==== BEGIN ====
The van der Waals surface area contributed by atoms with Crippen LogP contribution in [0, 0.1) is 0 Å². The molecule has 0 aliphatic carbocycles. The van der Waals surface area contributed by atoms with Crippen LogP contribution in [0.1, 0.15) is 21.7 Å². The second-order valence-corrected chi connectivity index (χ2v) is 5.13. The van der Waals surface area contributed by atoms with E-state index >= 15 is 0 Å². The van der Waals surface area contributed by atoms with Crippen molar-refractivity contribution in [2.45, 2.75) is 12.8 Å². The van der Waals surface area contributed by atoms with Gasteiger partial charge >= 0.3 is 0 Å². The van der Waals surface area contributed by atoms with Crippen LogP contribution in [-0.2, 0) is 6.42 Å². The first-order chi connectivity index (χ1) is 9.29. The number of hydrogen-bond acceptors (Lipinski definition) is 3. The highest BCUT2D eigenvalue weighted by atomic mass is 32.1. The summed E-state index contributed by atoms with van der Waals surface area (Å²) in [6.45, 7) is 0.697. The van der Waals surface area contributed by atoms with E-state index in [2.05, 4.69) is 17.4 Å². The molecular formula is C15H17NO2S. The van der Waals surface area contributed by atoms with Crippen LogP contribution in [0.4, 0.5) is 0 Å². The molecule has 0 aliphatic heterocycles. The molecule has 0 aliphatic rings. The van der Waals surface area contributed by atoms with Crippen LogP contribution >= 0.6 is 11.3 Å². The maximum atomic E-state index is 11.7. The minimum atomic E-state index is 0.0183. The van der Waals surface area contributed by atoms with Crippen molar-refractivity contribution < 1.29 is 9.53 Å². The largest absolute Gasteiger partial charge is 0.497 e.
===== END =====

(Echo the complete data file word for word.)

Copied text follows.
The van der Waals surface area contributed by atoms with Crippen LogP contribution in [0, 0.1) is 0 Å². The molecule has 0 aliphatic carbocycles. The van der Waals surface area contributed by atoms with Crippen LogP contribution in [0.1, 0.15) is 21.7 Å². The second-order valence-corrected chi connectivity index (χ2v) is 5.13. The van der Waals surface area contributed by atoms with E-state index >= 15 is 0 Å². The van der Waals surface area contributed by atoms with Crippen molar-refractivity contribution in [2.45, 2.75) is 12.8 Å². The van der Waals surface area contributed by atoms with Gasteiger partial charge >= 0.3 is 0 Å². The van der Waals surface area contributed by atoms with Crippen LogP contribution in [-0.2, 0) is 6.42 Å². The first-order chi connectivity index (χ1) is 9.29. The number of hydrogen-bond acceptors (Lipinski definition) is 3. The highest BCUT2D eigenvalue weighted by atomic mass is 32.1. The summed E-state index contributed by atoms with van der Waals surface area (Å²) in [6.45, 7) is 0.697. The van der Waals surface area contributed by atoms with E-state index in [2.05, 4.69) is 17.4 Å². The molecular formula is C15H17NO2S. The van der Waals surface area contributed by atoms with Crippen LogP contribution in [0.4, 0.5) is 0 Å². The molecule has 0 aliphatic heterocycles. The molecule has 0 aliphatic rings. The van der Waals surface area contributed by atoms with Crippen LogP contribution >= 0.6 is 11.3 Å². The maximum atomic E-state index is 11.7. The minimum atomic E-state index is 0.0183. The van der Waals surface area contributed by atoms with Crippen molar-refractivity contribution < 1.29 is 9.53 Å². The largest absolute Gasteiger partial charge is 0.497 e.